Nyad reiterated her lack of belief in a divine being, but the exchange upset many nonbelievers. They took to the Internet and social media to express outrage at Winfrey’s assumption that only believers can experience the transcendent or spiritual.

“As an atheist I am even more in AWE and WONDER about the Universe and Nature,” tweetedsomeone called “Mark Secular.” “I don’t need a god @Oprah to see the beauty of it.”

“[I]t’s ‘difficult’ enough being an atheist in these parts,” Stacypie tweeted from Dallas. “I don’t need her defining MY spirituality for all.”

And Boston Atheists, which draws members from across New England, launched a Twitter and Facebook campaign to get Winfrey to officially apologize.

Within a day or two of the broadcast, several prominent atheist leaders and organizations issued statements expressing disappointment with Winfrey. Most saw in the talk show host’s rejection of Nyad’s atheism what polls, studies and often their own experience tell them—that atheists are among the least trusted and least liked Americans.

“Oprah … does more to perpetuate negative attitudes toward nonbelievers than Pat Robertson or James Dobson ever could,” wrote David Niose, president of the Secular Coalition for America, on the website ofPsychology Today. “Oprah, as a media tycoon and a beloved celebrity whose opinions are taken seriously by millions, has just confirmed that atheists are ‘the other,’ outsiders who just don’t belong in the in-group.”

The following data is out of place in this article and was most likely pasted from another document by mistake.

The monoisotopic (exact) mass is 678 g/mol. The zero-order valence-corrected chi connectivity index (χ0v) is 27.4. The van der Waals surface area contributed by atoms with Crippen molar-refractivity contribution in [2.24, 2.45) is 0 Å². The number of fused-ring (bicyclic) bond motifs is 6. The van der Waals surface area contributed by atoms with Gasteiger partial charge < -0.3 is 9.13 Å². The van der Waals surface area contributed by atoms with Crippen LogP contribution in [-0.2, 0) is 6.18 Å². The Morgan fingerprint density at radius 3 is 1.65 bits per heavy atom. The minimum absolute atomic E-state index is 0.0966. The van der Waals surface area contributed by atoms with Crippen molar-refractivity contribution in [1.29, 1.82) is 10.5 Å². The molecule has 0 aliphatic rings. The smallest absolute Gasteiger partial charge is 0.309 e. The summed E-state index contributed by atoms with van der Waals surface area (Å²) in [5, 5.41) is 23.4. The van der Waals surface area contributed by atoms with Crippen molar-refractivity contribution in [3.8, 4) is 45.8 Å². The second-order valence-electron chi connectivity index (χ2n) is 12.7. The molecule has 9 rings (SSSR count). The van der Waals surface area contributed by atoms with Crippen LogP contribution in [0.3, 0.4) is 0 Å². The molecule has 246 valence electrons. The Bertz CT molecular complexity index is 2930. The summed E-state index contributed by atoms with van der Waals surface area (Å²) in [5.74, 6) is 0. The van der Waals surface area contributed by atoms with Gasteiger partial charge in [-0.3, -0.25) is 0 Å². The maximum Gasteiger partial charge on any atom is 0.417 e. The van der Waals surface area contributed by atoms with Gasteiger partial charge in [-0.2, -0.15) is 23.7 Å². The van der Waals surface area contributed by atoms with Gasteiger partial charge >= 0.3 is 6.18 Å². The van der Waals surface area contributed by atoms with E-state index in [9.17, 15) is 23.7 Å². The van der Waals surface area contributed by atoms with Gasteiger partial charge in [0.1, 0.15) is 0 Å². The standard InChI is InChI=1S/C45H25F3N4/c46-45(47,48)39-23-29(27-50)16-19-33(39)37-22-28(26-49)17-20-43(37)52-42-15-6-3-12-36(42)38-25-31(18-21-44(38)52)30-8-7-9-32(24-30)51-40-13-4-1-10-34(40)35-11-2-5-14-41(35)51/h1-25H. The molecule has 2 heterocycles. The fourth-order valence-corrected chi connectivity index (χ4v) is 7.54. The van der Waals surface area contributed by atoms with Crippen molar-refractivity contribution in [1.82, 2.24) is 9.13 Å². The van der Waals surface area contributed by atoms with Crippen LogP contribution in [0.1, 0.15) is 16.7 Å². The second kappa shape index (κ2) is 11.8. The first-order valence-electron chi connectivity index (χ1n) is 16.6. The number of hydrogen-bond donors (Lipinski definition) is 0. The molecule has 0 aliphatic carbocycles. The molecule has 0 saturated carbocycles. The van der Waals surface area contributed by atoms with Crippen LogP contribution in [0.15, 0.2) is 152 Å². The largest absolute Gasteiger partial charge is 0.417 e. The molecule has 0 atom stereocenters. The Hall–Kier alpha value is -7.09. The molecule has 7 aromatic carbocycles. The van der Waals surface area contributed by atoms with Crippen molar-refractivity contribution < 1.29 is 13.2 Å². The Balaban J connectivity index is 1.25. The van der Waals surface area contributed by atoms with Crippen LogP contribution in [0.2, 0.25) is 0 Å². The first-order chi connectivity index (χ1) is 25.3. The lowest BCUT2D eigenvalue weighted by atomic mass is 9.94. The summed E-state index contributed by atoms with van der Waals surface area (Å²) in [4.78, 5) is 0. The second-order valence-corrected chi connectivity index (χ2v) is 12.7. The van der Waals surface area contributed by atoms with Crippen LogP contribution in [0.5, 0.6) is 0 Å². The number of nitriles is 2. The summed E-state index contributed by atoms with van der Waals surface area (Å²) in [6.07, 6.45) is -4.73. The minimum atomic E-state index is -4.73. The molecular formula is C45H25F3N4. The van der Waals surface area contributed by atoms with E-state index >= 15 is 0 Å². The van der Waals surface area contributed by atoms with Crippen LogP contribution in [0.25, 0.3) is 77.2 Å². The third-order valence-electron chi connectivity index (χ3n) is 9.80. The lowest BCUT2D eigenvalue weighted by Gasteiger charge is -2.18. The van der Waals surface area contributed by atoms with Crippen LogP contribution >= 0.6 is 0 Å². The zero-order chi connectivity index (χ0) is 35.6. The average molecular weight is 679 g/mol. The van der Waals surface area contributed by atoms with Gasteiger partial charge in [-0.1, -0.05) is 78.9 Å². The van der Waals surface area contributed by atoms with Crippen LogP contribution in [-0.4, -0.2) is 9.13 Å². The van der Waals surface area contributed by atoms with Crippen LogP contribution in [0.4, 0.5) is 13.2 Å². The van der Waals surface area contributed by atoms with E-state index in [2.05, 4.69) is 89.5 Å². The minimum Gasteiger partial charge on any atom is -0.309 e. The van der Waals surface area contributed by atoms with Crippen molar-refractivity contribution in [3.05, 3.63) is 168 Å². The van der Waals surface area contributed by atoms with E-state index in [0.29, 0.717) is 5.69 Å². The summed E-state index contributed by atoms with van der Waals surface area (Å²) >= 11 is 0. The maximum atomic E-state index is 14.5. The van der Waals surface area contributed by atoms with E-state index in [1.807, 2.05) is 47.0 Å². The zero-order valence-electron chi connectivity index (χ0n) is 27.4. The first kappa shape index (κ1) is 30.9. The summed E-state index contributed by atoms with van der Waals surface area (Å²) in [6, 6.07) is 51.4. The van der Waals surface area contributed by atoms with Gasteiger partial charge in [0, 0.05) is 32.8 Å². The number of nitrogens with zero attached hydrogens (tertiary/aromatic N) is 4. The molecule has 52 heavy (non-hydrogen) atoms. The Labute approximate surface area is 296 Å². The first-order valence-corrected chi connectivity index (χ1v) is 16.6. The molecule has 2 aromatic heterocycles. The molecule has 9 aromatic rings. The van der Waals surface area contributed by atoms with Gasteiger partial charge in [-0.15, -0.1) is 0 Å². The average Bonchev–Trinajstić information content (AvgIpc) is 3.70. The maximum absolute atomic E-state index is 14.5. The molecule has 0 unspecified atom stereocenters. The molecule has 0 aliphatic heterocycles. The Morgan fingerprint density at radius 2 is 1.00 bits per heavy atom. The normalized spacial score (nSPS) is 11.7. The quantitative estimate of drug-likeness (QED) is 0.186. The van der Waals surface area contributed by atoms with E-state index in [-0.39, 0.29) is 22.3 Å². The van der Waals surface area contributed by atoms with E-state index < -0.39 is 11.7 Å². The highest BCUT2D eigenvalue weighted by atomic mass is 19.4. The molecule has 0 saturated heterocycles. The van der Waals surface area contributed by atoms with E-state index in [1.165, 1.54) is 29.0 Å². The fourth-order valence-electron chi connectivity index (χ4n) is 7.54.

On CNN’s Belief Blog, Chris Stedman, Harvard University’s assistant humanist chaplain, wrote, “Winfrey’s response may have been well intended. But it erased Nyad’s atheist identity and suggested something entirely untrue and, to many atheists like me, offensive: that atheists don’t experience awe and wonder.”

Others weighed in on Salon.com, Patheos.com, Skepchick and other atheist and humanist blogs. Even Fox News’ The Five weighed in, with co-host Eric Bolling saying, “Oprah shouldn’t have an opinion whether Nyad believes in God or not.”

Why has this struck such a deep chord? Ryan Cragun, an associate professor of sociology at the University of Tampa who studies atheists, said it may be because atheists are beginning to be more public about their lack of belief, seeing this as an opportunity to express their difference, their presence and their rights—much like the gay community has done before.